Korea 65 exhibit profiles: Nam Pyo Park and Johnathon Kupka

Korea 65 exhibit profiles: Nam Pyo Park and Johnathon Kupka

Last Thursday’s launch for the new Legacy Washington exhibit, “Korea 65: The Forgotten War Remembered,” was a great event that brought a large crowd to the Capitol.

You can watch TVW’s coverage of the exhibit launch here.

The exhibit explores the stories of 13 Washingtonians who experienced the Korean War in different ways, from U.S. soldiers who fought in the war, to a nurse who worked in a MASH unit, to Korean Americans who grew up in Korea during or after the war.

With the exhibit officially open, we’re continuing to highlight the exhibit subjects, the latest being former South Korean Major Gen. Nam Pyo Park and U.S. Army Lt. Col. Johnathon Kupka.

Legacy Washington Chief Oral Historian John C. Hughes wrote profiles on both men. Park’s profile can be read here.

Park was born in Korea in 1923. During his youth, Japan occupied Korea. As a teen, Park was allowed to attend high school in Japan. After graduating, Park passed rigorous entrance exams to attend one of top universities in Tokyo. On March 10, 1945, just months before Japan surrendered to the U.S. to end World War II, Park was still in Tokyo when American planes bombed the city, killing 100,000.

Nam Pyo Park in 1947.
Nam Pyo Park as a young Republic of Korea Army lieutenant after graduating from the Korean Military Academy in 1947. (Photo courtesy Nam Pyo Park)

After WWII ended, Park took a boat to Pusan and made his way to his hometown in North Korea before discovering his relatives were scattered in both halves of a newly divided Korea and throughout much of eastern Asia. He fled to the U.S. zone below the 38th parallel and won an appointment to the Korean Military Academy. Park was a young officer with the army of the Republic of Korea when North Korea invaded on June 25, 1950. During the war, he was a frontline soldier, becoming a colonel at 28.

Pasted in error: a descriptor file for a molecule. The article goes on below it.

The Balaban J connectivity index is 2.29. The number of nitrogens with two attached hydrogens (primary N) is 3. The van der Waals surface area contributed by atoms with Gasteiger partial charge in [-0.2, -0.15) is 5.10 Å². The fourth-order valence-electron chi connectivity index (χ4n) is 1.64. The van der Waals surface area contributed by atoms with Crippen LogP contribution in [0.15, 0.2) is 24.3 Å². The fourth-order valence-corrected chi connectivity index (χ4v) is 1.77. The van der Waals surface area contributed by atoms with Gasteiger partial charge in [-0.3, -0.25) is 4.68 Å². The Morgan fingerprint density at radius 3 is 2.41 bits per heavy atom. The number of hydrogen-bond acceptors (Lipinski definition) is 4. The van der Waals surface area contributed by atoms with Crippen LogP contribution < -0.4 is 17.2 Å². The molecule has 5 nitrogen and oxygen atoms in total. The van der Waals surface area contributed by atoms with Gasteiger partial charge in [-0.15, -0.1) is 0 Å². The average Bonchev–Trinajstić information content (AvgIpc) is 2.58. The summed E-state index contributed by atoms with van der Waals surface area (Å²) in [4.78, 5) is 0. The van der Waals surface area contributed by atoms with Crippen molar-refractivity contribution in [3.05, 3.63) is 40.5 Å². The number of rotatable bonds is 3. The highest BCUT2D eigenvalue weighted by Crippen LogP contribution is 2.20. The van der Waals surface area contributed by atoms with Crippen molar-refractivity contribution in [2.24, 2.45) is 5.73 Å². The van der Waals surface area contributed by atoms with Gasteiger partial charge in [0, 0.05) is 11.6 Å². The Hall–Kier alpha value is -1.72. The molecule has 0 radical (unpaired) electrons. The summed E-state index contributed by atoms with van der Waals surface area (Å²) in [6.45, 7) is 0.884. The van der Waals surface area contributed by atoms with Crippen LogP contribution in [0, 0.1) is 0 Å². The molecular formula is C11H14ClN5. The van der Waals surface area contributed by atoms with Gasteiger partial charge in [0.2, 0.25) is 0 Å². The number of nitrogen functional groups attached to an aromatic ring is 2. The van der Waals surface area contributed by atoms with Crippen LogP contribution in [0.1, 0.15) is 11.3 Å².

In 1952, Park was selected to attend the U.S. Army’s Infantry School at Fort Benning, Georgia. He returned to combat in Korea early in 1953. By that July, an armistice was signed, ending the war and leaving Korea divided.

After the war, Park became deputy director of the Graduate School of National Defense, later serving as director of the ROK’s infantry training center from 1968 to 1970.

Major Gen. Park came to Washington state in the 1970s and quickly emerged as a leader in Pierce County’s growing Asian American community. He is the highest-ranking Korean Korean War veteran in the state. He was instrumental in raising money for the Korean War Memorial on the Capitol Campus in Olympia. Park, 94, and his wife live near Fort Lewis.

Kupka’s profile can be seen here. Kupka, 42, is the son of fellow exhibit subject Moonbeam Kupka and Michael Kupka. The younger Kupka grew up in Aberdeen and followed his dad’s footsteps by becoming a U.S. Army officer.

Lt. Col. Kupka at Joint Base Myer-Henderson Hall
Lt. Col Kupka (standing) with Sgt. Major Kenyatta Mack at Joint Base Myer-Henderson Hall. (Photo courtesy Johnathan Kupka)

He’s the commander of the Headquarters Command Battalion at Joint Base Myer-Henderson Hall at Arlington, Virginia.

“Kupka’s steady progress up the chain of command has been propelled by exceptional soldiering, academic achievement and an instinctive ability to inspire teamwork. Kupka is a master parachutist, combat infantryman and survival school standout. He is steeped in the unconventional warfare skills required to earn the right to wear Ranger and Special Forces insignia,” Hughes wrote.

In 2015, Kupka was awarded a Ph.D. in political science. His dissertation explored the “warrior class” in the armed services and the way society perceives and stereotypes the military.

“My research set out to identify an issue that could become a real problem,” Kupka told Hughes. “I think the most danger from the warrior class mentality is to the potential fighting force. We no longer have a draft, so if Americans begin to think it’s all someone else’s responsibility; that someone else’s son or daughter will volunteer to take up arms and protect the nation, that’s a problem. And if different sectors of society, especially bright young people, don’t see the military as a viable career path, the problem intensifies.”

Legacy Washington, which is part of the Office of Secretary of State, produces exhibits and biographies about notable Washingtonians.

 

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